A European Welfare State Convergence?
Seeks to explore the notion that European welfare states have been becoming more alike in recent years, with a view to establishing the reality or otherwise of the notion of a distinct ‘European social model’. The analysis shows that convergence within Europe is largely restricted to aggregate social expenditure levels, but that welfare state standards, spending on individual welfare programmes and welfare state priorities quite often differ appreciably within and between different European families of nations. In consequence, it would appear that we are no nearer to a European ‘social model’ in the early twenty-first century than we were in the early 1980s.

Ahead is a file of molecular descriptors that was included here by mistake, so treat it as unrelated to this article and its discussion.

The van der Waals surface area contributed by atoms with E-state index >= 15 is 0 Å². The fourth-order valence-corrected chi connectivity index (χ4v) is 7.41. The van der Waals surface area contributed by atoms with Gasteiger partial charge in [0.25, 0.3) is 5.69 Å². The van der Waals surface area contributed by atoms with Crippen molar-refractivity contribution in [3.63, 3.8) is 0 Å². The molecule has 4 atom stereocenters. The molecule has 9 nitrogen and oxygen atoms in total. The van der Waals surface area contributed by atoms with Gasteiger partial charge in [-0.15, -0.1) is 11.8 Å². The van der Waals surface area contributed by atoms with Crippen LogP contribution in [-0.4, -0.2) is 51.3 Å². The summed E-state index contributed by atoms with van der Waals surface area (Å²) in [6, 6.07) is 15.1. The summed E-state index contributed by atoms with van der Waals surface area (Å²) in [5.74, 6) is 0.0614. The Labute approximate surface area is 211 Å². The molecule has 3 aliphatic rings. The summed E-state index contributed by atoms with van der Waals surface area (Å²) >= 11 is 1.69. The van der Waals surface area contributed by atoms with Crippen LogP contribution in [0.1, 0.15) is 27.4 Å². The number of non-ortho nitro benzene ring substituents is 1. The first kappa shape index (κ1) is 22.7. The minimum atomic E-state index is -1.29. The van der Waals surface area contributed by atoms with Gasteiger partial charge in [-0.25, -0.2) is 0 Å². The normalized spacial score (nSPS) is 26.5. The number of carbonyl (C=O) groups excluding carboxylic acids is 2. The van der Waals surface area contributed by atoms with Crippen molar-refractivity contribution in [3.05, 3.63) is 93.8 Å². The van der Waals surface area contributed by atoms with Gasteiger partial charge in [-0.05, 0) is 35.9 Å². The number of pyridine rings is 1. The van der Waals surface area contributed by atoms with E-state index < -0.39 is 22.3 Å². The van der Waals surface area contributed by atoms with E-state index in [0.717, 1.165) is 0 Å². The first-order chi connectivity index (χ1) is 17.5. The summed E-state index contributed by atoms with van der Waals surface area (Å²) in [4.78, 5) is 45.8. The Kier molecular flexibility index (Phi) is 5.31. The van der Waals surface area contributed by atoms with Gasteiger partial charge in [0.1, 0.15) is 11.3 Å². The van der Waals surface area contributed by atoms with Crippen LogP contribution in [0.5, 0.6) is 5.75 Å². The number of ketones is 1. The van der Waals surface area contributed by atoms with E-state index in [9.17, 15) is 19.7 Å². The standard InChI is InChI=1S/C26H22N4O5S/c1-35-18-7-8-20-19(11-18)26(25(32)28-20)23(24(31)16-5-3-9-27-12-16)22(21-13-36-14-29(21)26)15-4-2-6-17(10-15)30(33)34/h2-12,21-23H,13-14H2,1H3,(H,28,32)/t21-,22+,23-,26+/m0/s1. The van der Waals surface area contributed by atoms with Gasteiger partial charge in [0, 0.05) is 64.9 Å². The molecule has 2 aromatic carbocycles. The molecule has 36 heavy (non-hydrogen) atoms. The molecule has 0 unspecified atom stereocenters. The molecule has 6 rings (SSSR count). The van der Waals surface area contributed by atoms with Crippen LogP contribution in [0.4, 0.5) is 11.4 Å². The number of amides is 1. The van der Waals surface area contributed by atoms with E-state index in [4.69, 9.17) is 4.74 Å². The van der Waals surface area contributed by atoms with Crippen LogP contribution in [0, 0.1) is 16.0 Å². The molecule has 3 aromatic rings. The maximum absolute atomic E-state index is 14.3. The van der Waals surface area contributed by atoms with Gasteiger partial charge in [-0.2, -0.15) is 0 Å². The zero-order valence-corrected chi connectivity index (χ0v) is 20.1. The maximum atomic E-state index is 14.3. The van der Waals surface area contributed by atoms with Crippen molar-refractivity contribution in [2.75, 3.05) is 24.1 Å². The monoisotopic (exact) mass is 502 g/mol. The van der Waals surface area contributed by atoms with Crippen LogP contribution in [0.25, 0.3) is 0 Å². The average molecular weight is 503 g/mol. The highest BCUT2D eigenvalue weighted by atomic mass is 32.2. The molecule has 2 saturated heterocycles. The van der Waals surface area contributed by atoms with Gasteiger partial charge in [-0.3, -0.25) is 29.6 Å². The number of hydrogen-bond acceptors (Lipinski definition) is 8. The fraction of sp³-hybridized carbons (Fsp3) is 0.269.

Oxford Scholarship Online requires a subscription or purchase to access the full text of books within the service. Public users can however freely search the site and view the abstracts and keywords for each book and chapter.
If you think you should have access to this title, please contact your librarian.